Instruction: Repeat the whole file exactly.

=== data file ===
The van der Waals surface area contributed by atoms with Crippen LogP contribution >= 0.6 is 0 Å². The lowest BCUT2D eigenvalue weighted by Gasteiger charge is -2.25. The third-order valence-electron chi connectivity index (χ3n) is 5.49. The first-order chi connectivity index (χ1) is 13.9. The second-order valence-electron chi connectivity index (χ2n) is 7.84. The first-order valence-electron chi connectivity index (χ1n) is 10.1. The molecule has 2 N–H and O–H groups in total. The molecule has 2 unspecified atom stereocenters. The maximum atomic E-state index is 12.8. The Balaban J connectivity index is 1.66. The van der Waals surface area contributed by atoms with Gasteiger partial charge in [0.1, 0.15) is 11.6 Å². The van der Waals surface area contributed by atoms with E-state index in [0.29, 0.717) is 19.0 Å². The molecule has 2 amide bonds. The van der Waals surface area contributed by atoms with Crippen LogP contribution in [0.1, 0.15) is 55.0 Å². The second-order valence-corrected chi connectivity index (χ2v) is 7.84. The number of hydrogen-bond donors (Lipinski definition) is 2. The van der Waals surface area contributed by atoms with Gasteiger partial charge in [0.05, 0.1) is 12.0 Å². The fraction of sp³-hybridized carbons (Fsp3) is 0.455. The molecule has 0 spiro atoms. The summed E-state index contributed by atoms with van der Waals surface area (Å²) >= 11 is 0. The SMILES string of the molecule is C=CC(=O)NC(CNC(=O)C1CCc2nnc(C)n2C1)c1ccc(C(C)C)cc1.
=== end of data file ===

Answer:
The van der Waals surface area contributed by atoms with Crippen LogP contribution >= 0.6 is 0 Å². The lowest BCUT2D eigenvalue weighted by Gasteiger charge is -2.25. The third-order valence-electron chi connectivity index (χ3n) is 5.49. The first-order chi connectivity index (χ1) is 13.9. The second-order valence-electron chi connectivity index (χ2n) is 7.84. The first-order valence-electron chi connectivity index (χ1n) is 10.1. The molecule has 2 N–H and O–H groups in total. The molecule has 2 unspecified atom stereocenters. The maximum atomic E-state index is 12.8. The Balaban J connectivity index is 1.66. The van der Waals surface area contributed by atoms with Gasteiger partial charge in [0.1, 0.15) is 11.6 Å². The van der Waals surface area contributed by atoms with E-state index in [0.29, 0.717) is 19.0 Å². The molecule has 2 amide bonds. The van der Waals surface area contributed by atoms with Crippen LogP contribution in [0.1, 0.15) is 55.0 Å². The second-order valence-corrected chi connectivity index (χ2v) is 7.84. The number of hydrogen-bond donors (Lipinski definition) is 2. The van der Waals surface area contributed by atoms with Gasteiger partial charge in [0.05, 0.1) is 12.0 Å². The fraction of sp³-hybridized carbons (Fsp3) is 0.455. The molecule has 0 spiro atoms. The summed E-state index contributed by atoms with van der Waals surface area (Å²) >= 11 is 0. The SMILES string of the molecule is C=CC(=O)NC(CNC(=O)C1CCc2nnc(C)n2C1)c1ccc(C(C)C)cc1.